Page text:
Workforce

HHS prepares to issue new bargaining agreement over union objections

Hubert H. Humphrey Federal Building (GSA) 

Following months of contract talk breakdowns, public protests and grievances, the Department of Health and Human Services is preparing to finalize its collective bargaining agreement before week's end over objections from the federal union representing its employees.

The contract, strongly criticized by federal unions as an example of the Trump administration's "bad faith" collective bargaining, is expected to be issued May 2, according to the National Treasury Employees Union.

In April, the Federal Service Impasse Panel (FSIP), whose members are presidentially appointed, maintained much of the HHS's contract, deciding the agency could impose many of its proposed changes. As a result, HHS plans to move forward with the contract.

"As ordered by the [FSIP], HHS will begin implementation of its new contract with NTEU," an HHS spokesperson told FCW. "HHS will be providing internal guidance on the implementation as the implementation process moves along. It is HHS's expectation that the changes in the contract will increase the operational efficiency and effectiveness of the department."

In a statement, NTEU president Tony Reardon said the contract "shifts the labor-management balance strongly toward management, making it harder for employees to enforce their rights in the workplace."

Following HHS's decision to move ahead with the contract against union approval, NTEU plans to file a fifth national grievance over the bargaining.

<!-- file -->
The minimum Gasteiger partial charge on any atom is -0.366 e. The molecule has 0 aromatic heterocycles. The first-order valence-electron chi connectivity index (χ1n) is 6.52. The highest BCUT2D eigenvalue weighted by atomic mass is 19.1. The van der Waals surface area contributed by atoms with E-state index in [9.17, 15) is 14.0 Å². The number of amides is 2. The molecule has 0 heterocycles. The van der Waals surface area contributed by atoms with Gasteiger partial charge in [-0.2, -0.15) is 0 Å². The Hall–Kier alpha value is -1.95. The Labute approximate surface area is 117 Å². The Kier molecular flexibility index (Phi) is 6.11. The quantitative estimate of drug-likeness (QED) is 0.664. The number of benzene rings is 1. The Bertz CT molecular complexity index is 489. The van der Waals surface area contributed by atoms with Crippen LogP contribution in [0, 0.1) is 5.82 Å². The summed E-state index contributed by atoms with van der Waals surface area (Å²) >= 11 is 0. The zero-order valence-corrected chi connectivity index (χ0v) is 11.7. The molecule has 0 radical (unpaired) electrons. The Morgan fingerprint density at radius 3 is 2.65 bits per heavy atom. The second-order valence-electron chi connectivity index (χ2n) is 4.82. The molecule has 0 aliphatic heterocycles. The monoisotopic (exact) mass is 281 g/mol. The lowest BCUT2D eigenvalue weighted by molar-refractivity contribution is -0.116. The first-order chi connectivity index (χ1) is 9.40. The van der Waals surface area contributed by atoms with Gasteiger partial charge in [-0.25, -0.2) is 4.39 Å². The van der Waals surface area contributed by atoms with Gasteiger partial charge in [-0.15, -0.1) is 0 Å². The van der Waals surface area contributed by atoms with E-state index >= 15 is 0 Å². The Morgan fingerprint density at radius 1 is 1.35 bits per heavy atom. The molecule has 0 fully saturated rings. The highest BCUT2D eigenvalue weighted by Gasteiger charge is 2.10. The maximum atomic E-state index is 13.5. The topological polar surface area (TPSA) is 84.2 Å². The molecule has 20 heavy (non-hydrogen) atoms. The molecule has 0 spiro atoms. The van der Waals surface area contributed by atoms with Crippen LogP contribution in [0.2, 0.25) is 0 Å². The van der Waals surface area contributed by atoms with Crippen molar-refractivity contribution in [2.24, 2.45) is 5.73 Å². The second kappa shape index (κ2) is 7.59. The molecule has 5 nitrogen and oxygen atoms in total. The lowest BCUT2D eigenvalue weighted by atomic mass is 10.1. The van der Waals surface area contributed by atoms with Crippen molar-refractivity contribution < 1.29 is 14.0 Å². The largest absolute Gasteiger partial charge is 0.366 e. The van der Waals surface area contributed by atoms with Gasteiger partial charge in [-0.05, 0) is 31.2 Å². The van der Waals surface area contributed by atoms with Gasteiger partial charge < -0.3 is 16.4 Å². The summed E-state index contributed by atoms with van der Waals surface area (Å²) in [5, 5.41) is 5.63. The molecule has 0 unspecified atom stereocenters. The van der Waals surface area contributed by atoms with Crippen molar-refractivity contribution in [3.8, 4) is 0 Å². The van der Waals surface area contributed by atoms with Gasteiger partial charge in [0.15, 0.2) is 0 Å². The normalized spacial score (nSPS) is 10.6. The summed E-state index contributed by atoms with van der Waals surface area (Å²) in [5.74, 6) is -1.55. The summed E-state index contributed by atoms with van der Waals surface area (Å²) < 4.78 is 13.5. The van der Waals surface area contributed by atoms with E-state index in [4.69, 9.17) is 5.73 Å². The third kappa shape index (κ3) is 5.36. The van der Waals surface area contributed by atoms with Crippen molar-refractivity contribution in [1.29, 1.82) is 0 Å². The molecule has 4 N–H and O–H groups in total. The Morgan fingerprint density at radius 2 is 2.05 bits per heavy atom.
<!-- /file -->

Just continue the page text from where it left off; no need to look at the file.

"It doesn't have to be like this," said Reardon. "Secretary Alex Azar and his negotiating team intentionally sabotaged bargaining in order to get to the administration-friendly FSIP, and NTEU intends to fight the premature implementation of the FSIP's decision."

Among the core objections raised by union members are the department's push to include restrictive leave and telework policies.

In October, NTEU members took to HHS headquarters to picket the agency's negotiating tactics, which entailed just two days of collective bargaining before the agency declared an impasse. The HHS negotiation has been pointed to as emblematic of the Trump administration's moves to curtail federal workforce freedoms, and as an example of agencies' flouting the district court ruling against the trio of workforce-related executive orders.

However, the impasse panel did send six articles back for renegotiation, and NTEU is arguing it is "illegal" to move ahead with an incomplete contract.

Among the unresolved articles was the duration of the contract. FSIP ruled the department could move ahead with its telework changes.

In the event HHS managers "feel empowered to dramatically scale back telework and alternative work schedules or deny more leave requests," NTEU said it plans to pursue legal challenges to "each and every violation."

About the Author

Chase Gunter is a former FCW staff writer.

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